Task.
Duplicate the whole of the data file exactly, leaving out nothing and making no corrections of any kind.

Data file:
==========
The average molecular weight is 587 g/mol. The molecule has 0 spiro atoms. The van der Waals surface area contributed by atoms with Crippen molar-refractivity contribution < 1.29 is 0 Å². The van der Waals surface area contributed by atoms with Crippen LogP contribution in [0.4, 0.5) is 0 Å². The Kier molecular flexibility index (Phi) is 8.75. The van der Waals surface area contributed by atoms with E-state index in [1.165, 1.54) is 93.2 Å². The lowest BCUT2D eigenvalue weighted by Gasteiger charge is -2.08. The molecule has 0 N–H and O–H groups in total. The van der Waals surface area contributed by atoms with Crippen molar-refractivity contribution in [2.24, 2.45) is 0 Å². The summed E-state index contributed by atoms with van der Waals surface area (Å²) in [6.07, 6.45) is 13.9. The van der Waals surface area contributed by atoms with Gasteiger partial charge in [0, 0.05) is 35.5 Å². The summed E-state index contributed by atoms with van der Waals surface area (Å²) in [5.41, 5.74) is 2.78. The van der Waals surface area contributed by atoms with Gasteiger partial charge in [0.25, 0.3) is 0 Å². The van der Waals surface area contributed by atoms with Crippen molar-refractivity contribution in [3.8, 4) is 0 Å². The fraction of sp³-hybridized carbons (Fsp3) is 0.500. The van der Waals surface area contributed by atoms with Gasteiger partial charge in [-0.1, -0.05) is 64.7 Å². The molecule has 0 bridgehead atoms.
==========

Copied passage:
The average molecular weight is 587 g/mol. The molecule has 0 spiro atoms. The van der Waals surface area contributed by atoms with Crippen molar-refractivity contribution < 1.29 is 0 Å². The van der Waals surface area contributed by atoms with Crippen LogP contribution in [0.4, 0.5) is 0 Å². The Kier molecular flexibility index (Phi) is 8.75. The van der Waals surface area contributed by atoms with E-state index in [1.165, 1.54) is 93.2 Å². The lowest BCUT2D eigenvalue weighted by Gasteiger charge is -2.08. The molecule has 0 N–H and O–H groups in total. The van der Waals surface area contributed by atoms with Crippen molar-refractivity contribution in [2.24, 2.45) is 0 Å². The summed E-state index contributed by atoms with van der Waals surface area (Å²) in [6.07, 6.45) is 13.9. The van der Waals surface area contributed by atoms with Gasteiger partial charge in [0, 0.05) is 35.5 Å². The summed E-state index contributed by atoms with van der Waals surface area (Å²) in [5.41, 5.74) is 2.78. The van der Waals surface area contributed by atoms with Gasteiger partial charge in [0.25, 0.3) is 0 Å². The van der Waals surface area contributed by atoms with Crippen molar-refractivity contribution in [3.8, 4) is 0 Å². The fraction of sp³-hybridized carbons (Fsp3) is 0.500. The van der Waals surface area contributed by atoms with Gasteiger partial charge in [-0.1, -0.05) is 64.7 Å². The molecule has 0 bridgehead atoms.